Little Cesis tackles big emigration problem

Latvia's battle with economic migration is well known – according to some estimates around one in ten of the population has left in search of work since European Union accession in 2004 – and while state-level efforts to attract emigrants home have yet to garner real results, the town of Cesis in the centre of the country is taking matters into its own hands.

July 21-27 has been designated 'Pasaules cēsnieku nedēļa' or 'World week of people from Cesis'. While that may sound like an inflated title for a town of only around 15,000 inhabitants, the aim is genuine, with the week incorporating a conference on migration issues and various networking, sports and social events to make citizens of Cesis, their friends, relatives and those they come into contact with feel like they have a lasting relationship with the town, mayor Jānis Rozenbergs told Latvian Radio.

Representatives of the re-emigration initiative have already visited expat communities in the UK to establish links and “break the ice,” Rozenbergs said, with a similar trip to Ireland being planned for the fall.

“Several thousand people have emigrated but we don't want to feel that we have lost them forever. By maintaining regular contact with them we are increasing the chances that they will return,” Rozenbergs said, adding that initial feedback suggested helping expats with the bureaucracy surrounding a return home might increase the chances of it happening.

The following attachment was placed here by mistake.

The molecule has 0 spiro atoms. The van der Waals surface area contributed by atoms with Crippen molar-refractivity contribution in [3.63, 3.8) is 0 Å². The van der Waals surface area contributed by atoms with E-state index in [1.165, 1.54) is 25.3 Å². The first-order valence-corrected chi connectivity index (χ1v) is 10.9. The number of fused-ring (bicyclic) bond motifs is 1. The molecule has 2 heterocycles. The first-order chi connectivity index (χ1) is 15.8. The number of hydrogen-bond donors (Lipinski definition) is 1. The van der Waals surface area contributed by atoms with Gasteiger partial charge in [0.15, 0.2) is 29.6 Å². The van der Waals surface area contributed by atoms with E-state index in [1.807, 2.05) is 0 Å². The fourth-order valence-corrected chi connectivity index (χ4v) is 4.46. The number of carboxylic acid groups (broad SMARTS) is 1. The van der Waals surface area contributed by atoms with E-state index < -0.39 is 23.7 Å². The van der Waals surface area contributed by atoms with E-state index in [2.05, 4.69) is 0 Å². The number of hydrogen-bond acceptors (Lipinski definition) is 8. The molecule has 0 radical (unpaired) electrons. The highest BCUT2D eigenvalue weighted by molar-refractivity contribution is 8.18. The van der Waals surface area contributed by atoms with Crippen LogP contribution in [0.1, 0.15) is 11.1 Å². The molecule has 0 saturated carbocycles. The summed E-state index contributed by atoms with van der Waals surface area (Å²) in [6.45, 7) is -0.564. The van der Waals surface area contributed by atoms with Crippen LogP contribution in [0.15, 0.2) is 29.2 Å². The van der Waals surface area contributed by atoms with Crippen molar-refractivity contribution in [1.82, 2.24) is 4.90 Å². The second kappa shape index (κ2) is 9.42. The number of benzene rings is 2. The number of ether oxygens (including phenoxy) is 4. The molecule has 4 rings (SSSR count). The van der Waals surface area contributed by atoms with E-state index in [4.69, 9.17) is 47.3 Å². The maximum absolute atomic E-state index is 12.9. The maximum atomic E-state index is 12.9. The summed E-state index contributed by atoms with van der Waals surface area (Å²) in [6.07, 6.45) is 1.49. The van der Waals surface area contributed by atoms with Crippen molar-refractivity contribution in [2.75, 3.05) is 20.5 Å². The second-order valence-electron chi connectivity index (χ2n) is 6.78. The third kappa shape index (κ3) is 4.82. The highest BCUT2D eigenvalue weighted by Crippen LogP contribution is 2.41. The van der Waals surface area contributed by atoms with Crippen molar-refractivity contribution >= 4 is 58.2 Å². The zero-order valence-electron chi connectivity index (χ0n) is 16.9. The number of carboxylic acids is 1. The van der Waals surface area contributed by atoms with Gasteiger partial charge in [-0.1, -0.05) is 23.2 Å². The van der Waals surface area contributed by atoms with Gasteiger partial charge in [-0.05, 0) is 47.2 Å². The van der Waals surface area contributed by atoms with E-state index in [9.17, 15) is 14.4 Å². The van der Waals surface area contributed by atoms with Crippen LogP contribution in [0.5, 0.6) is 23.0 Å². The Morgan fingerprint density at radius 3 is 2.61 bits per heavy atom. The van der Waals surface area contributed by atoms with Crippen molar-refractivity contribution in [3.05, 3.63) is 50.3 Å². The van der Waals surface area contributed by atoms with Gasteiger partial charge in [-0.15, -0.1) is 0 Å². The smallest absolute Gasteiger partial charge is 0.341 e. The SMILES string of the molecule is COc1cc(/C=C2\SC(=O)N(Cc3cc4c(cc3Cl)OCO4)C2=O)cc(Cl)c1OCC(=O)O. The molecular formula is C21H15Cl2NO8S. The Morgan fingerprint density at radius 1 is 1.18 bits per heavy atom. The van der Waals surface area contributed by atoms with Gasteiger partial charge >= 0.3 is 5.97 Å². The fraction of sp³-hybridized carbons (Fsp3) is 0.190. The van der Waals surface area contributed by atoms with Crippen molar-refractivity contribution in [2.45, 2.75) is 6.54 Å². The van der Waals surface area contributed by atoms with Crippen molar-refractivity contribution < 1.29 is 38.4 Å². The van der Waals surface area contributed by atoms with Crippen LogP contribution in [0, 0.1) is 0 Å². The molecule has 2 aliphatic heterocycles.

An Organization for Economic Cooperation and Development (OECD) report on migration in the Baltic states published in December 2013 warned that Latvian emigrants were both increasingly well educated (around 24% have university diplomas) and increasingly unlikely to return home in the short-to-medium term with only 23% expecting to do so within five years.

"Latvian emigrants are decreasingly tied to their country of origin and increasingly tied to their country of destination," the OECD warned. 

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